Healthy working hours

Regular day work is the healthiest for people. The adverse impacts of shift work can be minimised, for instance, through good work shift planning. Check out our tips.

Regular day work is the healthiest for people. When it is not always an option, the goal has to be the healthiest working hours possible.

Regular day work is the healthiest for people. More and more often, work is carried out around the clock. People’s ability to adapt to irregularity varies. The ability to adjust is individual but also dependent on age. Shift work is least suitable for morning people. As we get older, our ability to adapt to night shifts in particular declines.

The negative impacts of shift work can be minimised, for instance, through good work schedule planning and by taking personal needs into account.

In working hour issues, you can contact your occupational safety ombudsman or shop steward for help.

Hazards resulting from working hours must be resolved

The Occupational Safety and Health Act requires employers to also identify hazards resulting from working hours. Occupational accidents, work-related injuries and illnesses increase when weekly working hours exceed 40 hours and breaks in work are not arranged appropriately.

The employer must take into account the following factors when assessing hazards:

  • length of workdays
  • employee’s possibility to adjust the length of workdays
  • total working time
  • repetitiveness of back-to-back work shifts
  • rotation direction of work shifts
  • overtime and its volume
  • time when work performed
  • predictability of work times
  • total load resulting from commitment to the work
  • employees’ opportunity for sufficient recovery during the workday and between them

When planning shift work schedules it is important that

  • the rhythm is regular
  • the system is fast and rotates forward
  • shifts are 8–10 hours long
  • there are 10–12 hours between shifts
  • there are unbroken periods of free time, on weekends

Shift work recommendations

  • back-to-back night shifts as few as possible (no more than three)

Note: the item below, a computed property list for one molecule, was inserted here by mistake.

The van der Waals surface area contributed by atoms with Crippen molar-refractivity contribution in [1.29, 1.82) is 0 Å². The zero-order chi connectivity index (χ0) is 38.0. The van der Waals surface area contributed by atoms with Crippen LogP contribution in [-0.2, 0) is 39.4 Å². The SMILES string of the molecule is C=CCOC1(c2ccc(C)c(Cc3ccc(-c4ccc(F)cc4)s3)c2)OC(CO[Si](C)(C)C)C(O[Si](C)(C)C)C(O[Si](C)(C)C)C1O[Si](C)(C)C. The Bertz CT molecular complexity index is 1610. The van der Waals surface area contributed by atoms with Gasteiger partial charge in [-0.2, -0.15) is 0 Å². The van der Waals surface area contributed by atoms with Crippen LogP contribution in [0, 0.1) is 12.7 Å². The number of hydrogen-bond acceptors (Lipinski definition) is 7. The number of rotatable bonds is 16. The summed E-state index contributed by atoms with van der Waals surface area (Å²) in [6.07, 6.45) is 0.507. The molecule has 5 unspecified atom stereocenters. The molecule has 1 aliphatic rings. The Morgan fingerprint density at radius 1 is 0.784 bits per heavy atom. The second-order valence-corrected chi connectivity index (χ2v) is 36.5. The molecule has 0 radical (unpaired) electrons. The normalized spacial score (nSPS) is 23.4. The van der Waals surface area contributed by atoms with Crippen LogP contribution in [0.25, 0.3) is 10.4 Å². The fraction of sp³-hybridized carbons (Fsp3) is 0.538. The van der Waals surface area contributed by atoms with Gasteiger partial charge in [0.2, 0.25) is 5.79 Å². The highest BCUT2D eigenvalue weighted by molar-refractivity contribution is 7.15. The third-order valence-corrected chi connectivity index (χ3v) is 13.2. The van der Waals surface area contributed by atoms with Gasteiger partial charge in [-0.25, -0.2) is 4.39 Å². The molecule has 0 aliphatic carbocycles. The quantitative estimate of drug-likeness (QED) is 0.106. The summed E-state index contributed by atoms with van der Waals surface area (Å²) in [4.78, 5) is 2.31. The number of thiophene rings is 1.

• back-to-back morning shifts as few as possible (no more than three)
  • back-to-back evening shifts as few as possible (no more than three)
  • rotation direction of work shifts forward (M – E – N –). Backwards rotation should be avoided.
  • after the final night shift of the period at least two days off. Periods N – M should be avoided.
  • single days off should be avoided
  • single workdays should be avoided
  • no more than 5–7 back-to-back workdays
  • there should be sufficient time to rest between work shifts (more than 11 hours)

Long work shifts should only be considered if

  • it suits the nature and workload of the work
  • there are sufficient breaks
  • absences are well planned, sufficient free time between shifts
  • absences are taken care of with a sufficient number of reserve workers
  • employees are not being made to work overtime
  • exposure to substances harmful to health is limited
  • it is possible to recover completely from work

When reducing the harmful impacts of shift work the following should be considered:

  • each person has the opportunity to participate in the planning of work and work shifts
  • an ergonomic shift system is followed
  • working conditions have been put into good shape
  • training of supervisors and employees
  • impact of commutes (long trip, possibility to use public transport)
  • occupational health care services support employees
  • taking care of own habits and resources
  • how do I maintain my energy level and capability?
  • sufficient and high-quality sleep
  • family life and social support